Health screening tests help identify conditions that may require attention during your treatment and throughout survivorship. Ackerman Cancer Center recommends that patients follow the screening guidelines laid out by the American Cancer Society. You can view the guidelines here, broken down by age for your convenience.
At Ackerman Cancer Center, we provide the following screening and diagnostic tests on-site for our patients. With all your care managed in one place, you no longer have to worry about traveling to multiple facilities for your tests and you are always able to receive your results the same day.
Bone Density: This is a low-level X-ray scan that measures bone mineral density. It allows your physician to evaluate and monitor your bone health, determine the likelihood of osteoporosis, and detect whether cancer has metastasized.
Low-Dose Computed Tomography (CT): A low-dose CT takes several 3-D X-ray images of the lungs, providing much more detail than traditional X-rays. These CT scans are often able to detect early-stage lung cancers that may be too small to be detected by traditional X-rays.
Digital Mammography with Computer-Aided Detection (CAD): Digital imaging is used to search for abnormal areas of density, mass, or calcification that may indicate the presence of cancer.
Prostate Specific Antigen (PSA) Test: The PSA test measures the level of prostate-specific antigen in a man’s blood. A sample of blood is taken and analyzed to screen for prostate cancer.
Axumin Scan: These PET imaging injections are used for men with suspected recurrence of prostate cancer based on elevated PSA following initial treatment. The scan identifies the location and extent of the recurrence earlier than CT or MRI scans alone.
Biopsy: A sample of tissue taken from the body to examine more closely, after an initial test suggests that there is an abnormality.
Diagnostic Computed Tomography (CT): Similar to a traditional X-ray but with a higher level of detail, CTs take accurate 3D images of the brain and body.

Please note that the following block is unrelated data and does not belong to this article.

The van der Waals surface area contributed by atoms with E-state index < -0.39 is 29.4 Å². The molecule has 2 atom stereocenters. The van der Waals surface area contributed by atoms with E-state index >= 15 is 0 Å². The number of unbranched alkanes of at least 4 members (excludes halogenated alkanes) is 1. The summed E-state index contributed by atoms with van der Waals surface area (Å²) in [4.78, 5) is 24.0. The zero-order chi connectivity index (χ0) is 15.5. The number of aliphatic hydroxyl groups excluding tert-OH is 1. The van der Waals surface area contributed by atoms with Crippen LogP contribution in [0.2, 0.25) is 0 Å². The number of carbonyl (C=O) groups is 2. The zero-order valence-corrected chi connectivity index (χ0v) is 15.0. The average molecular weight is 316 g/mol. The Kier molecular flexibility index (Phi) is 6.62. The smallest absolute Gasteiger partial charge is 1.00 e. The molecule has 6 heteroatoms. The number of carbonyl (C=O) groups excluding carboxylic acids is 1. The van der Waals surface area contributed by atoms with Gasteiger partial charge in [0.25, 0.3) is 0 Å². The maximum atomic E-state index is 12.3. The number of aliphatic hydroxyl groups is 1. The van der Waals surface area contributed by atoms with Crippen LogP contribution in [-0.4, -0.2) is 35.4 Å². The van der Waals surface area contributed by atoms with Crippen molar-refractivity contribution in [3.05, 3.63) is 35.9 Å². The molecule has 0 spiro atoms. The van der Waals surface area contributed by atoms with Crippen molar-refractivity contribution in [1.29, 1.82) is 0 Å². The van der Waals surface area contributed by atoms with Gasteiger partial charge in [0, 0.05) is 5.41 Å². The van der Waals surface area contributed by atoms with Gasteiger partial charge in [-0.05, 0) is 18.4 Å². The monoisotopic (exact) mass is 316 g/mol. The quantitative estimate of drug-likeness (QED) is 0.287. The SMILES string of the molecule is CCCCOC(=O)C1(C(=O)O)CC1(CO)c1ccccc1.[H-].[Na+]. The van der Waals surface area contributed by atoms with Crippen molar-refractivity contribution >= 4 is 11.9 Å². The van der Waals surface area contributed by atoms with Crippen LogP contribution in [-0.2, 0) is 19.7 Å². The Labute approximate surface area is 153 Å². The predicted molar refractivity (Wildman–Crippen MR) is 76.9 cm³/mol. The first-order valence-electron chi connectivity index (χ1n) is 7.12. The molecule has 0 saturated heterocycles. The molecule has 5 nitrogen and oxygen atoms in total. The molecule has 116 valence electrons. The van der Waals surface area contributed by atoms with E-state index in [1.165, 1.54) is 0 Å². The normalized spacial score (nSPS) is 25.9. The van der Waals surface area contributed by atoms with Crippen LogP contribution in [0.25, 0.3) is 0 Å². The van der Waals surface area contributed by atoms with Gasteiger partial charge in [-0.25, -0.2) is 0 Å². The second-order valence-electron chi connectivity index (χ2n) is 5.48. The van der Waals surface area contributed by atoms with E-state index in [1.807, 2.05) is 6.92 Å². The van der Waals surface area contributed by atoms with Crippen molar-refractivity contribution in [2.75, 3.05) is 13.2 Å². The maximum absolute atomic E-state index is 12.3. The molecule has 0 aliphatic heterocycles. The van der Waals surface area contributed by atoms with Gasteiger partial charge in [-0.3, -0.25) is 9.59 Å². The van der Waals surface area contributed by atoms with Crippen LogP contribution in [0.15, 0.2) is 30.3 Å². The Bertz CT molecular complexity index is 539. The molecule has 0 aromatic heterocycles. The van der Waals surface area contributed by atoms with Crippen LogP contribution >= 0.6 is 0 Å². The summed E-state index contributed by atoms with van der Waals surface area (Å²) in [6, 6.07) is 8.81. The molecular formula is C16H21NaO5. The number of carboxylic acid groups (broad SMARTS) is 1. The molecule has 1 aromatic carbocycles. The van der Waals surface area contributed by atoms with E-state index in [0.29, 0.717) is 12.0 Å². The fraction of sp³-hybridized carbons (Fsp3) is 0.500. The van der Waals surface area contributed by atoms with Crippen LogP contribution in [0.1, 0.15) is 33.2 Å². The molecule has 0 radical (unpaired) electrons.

Genetic Testing: Assesses for specific, inherited changes (mutations) in your genes. Genetic testing for cancer is a predictive test to see if a person has a mutation known to increase cancer risk.
Magnetic Resonance Imaging (MRI): An MRI uses a magnetic field and pulses of radio wave energy to develop images of organs and structures within the body. It gives different information about body structures than what can be found in an X-ray, ultrasound, or CT scan.
Positron Emission Tomography/Computed Tomography (PET/CT): This merges a CT with a PET scan to record multiple views of the body. In a PET scan, the patient is injected with a small amount of radioactive sugar. Cancer cells will consume much of the sugar, allowing the scanned image to produce precise images of a tumor.
Prostate Cancer Gene 3 Test (PCA3): A prostate cancer-specific urine test that provides additional information to more accurately predict prostate biopsy outcome, and determine whether or not a biopsy is required.
Ultrasound-guided biopsies use sound waves to help locate a lump or abnormality and remove a tissue sample for examination under a microscope for breast cancer patients. It is less invasive than surgical biopsy and leaves little to no scarring.
Thyroid & neck ultrasounds produce images of the thyroid gland and adjacent structures in the neck. They help determine whether a thyroid nodule is benign or requires further testing.